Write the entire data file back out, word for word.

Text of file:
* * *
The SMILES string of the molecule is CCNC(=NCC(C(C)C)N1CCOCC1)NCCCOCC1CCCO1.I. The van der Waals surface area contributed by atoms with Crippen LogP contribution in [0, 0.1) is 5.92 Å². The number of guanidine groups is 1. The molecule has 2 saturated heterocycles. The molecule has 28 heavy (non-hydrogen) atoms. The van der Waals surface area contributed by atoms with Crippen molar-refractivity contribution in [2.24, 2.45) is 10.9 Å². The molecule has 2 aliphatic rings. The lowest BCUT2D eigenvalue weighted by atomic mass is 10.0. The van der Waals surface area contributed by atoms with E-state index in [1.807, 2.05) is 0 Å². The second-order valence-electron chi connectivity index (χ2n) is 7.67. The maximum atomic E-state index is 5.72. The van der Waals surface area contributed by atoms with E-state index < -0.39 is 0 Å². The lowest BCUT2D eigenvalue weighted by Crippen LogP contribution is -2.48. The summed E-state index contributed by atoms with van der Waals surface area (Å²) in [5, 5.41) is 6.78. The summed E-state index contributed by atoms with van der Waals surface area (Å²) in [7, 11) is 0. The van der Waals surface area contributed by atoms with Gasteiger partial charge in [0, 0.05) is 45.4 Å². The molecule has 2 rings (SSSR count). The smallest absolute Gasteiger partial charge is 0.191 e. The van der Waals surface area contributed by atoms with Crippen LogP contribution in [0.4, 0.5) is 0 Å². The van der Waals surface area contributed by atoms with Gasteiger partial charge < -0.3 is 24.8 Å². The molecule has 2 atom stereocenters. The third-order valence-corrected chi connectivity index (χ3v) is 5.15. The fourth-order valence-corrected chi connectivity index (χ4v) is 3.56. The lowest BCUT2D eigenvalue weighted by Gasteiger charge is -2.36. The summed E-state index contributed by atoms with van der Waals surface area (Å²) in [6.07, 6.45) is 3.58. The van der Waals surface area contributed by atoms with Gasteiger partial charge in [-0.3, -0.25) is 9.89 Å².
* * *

The SMILES string of the molecule is CCNC(=NCC(C(C)C)N1CCOCC1)NCCCOCC1CCCO1.I. The van der Waals surface area contributed by atoms with Crippen LogP contribution in [0, 0.1) is 5.92 Å². The number of guanidine groups is 1. The molecule has 2 saturated heterocycles. The molecule has 28 heavy (non-hydrogen) atoms. The van der Waals surface area contributed by atoms with Crippen molar-refractivity contribution in [2.24, 2.45) is 10.9 Å². The molecule has 2 aliphatic rings. The lowest BCUT2D eigenvalue weighted by atomic mass is 10.0. The van der Waals surface area contributed by atoms with E-state index in [1.807, 2.05) is 0 Å². The second-order valence-electron chi connectivity index (χ2n) is 7.67. The maximum atomic E-state index is 5.72. The van der Waals surface area contributed by atoms with E-state index < -0.39 is 0 Å². The lowest BCUT2D eigenvalue weighted by Crippen LogP contribution is -2.48. The summed E-state index contributed by atoms with van der Waals surface area (Å²) in [5, 5.41) is 6.78. The summed E-state index contributed by atoms with van der Waals surface area (Å²) in [7, 11) is 0. The van der Waals surface area contributed by atoms with Gasteiger partial charge in [0, 0.05) is 45.4 Å². The molecule has 2 rings (SSSR count). The smallest absolute Gasteiger partial charge is 0.191 e. The van der Waals surface area contributed by atoms with Crippen LogP contribution in [0.4, 0.5) is 0 Å². The van der Waals surface area contributed by atoms with Gasteiger partial charge < -0.3 is 24.8 Å². The molecule has 2 atom stereocenters. The third-order valence-corrected chi connectivity index (χ3v) is 5.15. The fourth-order valence-corrected chi connectivity index (χ4v) is 3.56. The lowest BCUT2D eigenvalue weighted by Gasteiger charge is -2.36. The summed E-state index contributed by atoms with van der Waals surface area (Å²) in [6.07, 6.45) is 3.58. The van der Waals surface area contributed by atoms with Gasteiger partial charge in [-0.3, -0.25) is 9.89 Å².